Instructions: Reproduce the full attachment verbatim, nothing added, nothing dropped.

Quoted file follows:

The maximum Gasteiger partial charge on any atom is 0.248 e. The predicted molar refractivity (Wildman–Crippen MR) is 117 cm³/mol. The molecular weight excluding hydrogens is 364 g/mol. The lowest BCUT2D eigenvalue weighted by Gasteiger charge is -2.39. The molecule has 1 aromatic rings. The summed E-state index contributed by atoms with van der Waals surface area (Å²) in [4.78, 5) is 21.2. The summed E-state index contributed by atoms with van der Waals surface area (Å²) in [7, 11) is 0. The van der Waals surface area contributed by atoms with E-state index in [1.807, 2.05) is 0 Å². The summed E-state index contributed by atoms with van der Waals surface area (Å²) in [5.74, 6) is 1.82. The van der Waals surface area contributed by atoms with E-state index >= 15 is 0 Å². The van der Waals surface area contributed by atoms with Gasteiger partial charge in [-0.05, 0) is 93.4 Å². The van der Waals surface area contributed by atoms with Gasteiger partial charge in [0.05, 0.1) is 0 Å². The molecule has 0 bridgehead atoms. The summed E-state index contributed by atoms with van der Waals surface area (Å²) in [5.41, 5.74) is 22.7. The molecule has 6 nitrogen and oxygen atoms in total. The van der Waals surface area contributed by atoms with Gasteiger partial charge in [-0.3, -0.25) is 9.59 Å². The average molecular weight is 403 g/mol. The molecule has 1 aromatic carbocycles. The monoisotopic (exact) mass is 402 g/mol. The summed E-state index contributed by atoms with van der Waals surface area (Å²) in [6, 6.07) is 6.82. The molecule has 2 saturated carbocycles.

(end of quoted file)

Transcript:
The maximum Gasteiger partial charge on any atom is 0.248 e. The predicted molar refractivity (Wildman–Crippen MR) is 117 cm³/mol. The molecular weight excluding hydrogens is 364 g/mol. The lowest BCUT2D eigenvalue weighted by Gasteiger charge is -2.39. The molecule has 1 aromatic rings. The summed E-state index contributed by atoms with van der Waals surface area (Å²) in [4.78, 5) is 21.2. The summed E-state index contributed by atoms with van der Waals surface area (Å²) in [7, 11) is 0. The van der Waals surface area contributed by atoms with E-state index in [1.807, 2.05) is 0 Å². The summed E-state index contributed by atoms with van der Waals surface area (Å²) in [5.74, 6) is 1.82. The van der Waals surface area contributed by atoms with E-state index >= 15 is 0 Å². The van der Waals surface area contributed by atoms with Gasteiger partial charge in [-0.05, 0) is 93.4 Å². The van der Waals surface area contributed by atoms with Gasteiger partial charge in [0.05, 0.1) is 0 Å². The molecule has 0 bridgehead atoms. The summed E-state index contributed by atoms with van der Waals surface area (Å²) in [5.41, 5.74) is 22.7. The molecule has 6 nitrogen and oxygen atoms in total. The van der Waals surface area contributed by atoms with Gasteiger partial charge in [-0.3, -0.25) is 9.59 Å². The average molecular weight is 403 g/mol. The molecule has 1 aromatic carbocycles. The monoisotopic (exact) mass is 402 g/mol. The summed E-state index contributed by atoms with van der Waals surface area (Å²) in [6, 6.07) is 6.82. The molecule has 2 saturated carbocycles.